Alicia Duggan of The Bookshop reviews Sarah J. Harris’ The Colour of Bee Larkham’s Murder
The Colour of Bee Larkham’s Murder is a crime mystery with a twist. The protagonist is 13-year-old Jasper who falls somewhere on the autistic spectrum, has face blindness and a condition called Synaesthesia which means Jasper sees sounds as colours. The only way he can identify people is by the unique colour of their voice.
The only person who really understood him was his mother who passed away when he was younger. Jasper’s father is left alone to raise him but doesn’t always understand or know how to connect with his son.
Bee Larkham arrives like a hurricane hitting land when she moves across the street from Jasper and his father. Jasper is immediately taken with this new neighbour whose voice is similar in colour to his late mother. She plays “Alien” music which creates vibrant colours for Jasper and puts out bird feeders to attract parakeets which become Jasper’s obsession.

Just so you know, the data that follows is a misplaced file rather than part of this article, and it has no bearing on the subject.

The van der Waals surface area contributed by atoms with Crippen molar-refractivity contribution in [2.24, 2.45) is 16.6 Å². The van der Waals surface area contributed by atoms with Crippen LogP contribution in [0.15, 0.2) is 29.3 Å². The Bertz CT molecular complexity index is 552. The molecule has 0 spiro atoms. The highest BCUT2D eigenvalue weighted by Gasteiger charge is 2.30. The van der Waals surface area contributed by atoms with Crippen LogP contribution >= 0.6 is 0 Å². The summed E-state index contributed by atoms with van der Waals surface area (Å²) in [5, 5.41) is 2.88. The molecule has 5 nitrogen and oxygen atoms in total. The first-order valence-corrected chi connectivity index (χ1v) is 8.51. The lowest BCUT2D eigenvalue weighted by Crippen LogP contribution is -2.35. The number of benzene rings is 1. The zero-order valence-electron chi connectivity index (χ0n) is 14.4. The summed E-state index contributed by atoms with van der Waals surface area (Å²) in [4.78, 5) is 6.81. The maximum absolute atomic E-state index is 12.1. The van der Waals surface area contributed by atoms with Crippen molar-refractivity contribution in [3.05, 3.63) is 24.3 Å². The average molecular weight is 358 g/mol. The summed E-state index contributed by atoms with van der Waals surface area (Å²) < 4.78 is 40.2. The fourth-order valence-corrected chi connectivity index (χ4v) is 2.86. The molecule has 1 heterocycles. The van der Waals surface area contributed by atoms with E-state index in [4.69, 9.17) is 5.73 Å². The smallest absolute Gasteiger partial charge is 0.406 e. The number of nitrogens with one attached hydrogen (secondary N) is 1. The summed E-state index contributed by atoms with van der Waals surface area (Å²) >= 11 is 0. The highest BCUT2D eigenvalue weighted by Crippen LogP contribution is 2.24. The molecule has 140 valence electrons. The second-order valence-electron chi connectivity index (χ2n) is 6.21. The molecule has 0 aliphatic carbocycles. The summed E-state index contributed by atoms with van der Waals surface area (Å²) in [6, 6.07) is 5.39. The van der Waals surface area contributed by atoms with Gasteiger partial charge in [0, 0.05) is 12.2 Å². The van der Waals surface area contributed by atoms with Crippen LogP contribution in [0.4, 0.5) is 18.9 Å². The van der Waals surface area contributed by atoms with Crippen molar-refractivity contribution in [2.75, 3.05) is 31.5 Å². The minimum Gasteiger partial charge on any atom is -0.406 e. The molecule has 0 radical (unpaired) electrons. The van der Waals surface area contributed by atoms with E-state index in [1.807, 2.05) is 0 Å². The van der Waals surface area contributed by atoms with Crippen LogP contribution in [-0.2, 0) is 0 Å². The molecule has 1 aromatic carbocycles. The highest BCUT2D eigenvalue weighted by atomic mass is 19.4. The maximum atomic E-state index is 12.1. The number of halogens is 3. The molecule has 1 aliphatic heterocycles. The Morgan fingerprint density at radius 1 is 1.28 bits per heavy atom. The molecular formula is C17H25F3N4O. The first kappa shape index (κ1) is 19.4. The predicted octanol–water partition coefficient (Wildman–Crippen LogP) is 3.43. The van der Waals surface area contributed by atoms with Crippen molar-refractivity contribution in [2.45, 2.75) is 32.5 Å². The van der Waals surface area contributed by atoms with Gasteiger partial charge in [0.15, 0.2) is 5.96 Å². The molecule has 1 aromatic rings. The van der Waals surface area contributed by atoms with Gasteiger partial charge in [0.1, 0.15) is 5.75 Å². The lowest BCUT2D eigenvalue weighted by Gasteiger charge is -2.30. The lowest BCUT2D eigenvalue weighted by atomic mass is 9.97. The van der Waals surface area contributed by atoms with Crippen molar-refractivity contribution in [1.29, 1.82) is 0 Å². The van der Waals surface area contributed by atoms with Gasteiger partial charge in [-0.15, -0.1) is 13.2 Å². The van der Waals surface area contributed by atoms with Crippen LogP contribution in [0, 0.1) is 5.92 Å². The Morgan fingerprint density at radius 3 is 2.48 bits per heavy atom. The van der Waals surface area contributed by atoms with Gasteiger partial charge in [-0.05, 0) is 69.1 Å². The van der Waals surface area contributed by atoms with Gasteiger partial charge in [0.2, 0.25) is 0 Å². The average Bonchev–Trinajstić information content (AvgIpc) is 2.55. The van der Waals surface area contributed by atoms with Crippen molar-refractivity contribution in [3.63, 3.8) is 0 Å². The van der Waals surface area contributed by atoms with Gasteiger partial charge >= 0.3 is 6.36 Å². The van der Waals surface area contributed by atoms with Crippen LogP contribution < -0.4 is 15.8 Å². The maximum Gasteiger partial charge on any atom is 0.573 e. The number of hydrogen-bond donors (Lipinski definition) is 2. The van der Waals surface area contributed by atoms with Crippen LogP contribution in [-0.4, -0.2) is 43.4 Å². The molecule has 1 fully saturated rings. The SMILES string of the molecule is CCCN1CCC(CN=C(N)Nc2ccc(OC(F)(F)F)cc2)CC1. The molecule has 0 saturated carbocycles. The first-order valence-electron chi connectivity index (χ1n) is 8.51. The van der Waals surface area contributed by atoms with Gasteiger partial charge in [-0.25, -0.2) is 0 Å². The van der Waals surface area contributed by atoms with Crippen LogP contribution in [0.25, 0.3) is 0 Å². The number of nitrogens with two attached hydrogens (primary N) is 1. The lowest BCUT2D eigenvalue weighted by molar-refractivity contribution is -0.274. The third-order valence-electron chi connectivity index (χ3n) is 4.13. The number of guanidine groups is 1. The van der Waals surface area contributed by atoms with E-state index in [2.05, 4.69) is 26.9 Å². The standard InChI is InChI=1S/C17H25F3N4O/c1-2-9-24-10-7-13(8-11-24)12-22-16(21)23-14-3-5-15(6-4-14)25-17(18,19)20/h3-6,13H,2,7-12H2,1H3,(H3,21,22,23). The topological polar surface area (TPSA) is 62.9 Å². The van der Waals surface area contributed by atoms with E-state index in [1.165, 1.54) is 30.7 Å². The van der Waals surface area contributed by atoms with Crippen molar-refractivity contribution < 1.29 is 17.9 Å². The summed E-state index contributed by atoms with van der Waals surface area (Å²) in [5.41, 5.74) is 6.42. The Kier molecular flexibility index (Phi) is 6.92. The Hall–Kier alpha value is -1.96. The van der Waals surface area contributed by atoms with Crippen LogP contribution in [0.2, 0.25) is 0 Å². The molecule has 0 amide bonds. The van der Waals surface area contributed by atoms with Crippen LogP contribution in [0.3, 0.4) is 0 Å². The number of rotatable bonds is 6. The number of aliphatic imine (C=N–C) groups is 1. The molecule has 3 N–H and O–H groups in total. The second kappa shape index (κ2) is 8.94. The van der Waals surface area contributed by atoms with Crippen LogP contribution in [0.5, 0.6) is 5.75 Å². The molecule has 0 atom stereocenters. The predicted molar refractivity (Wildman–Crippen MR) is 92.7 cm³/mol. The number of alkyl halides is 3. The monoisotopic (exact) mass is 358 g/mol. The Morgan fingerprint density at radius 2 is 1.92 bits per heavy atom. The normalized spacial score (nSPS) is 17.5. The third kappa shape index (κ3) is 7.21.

When Bee Larkham is murdered Jasper sees her murder as “ice blue crystals with glittery edges and jagged silver icicles.” However, Jasper’s memories about the event are muddled. He needs to remember exactly what happened to Bee and understand his part in her death.
Alternating between present and past events the story is told from Jasper’s uniquely colourful perspective. An unusual take on the murder mystery genre, Sarah J. Harris’s debut novel is so fresh and different that I found myself captivated.
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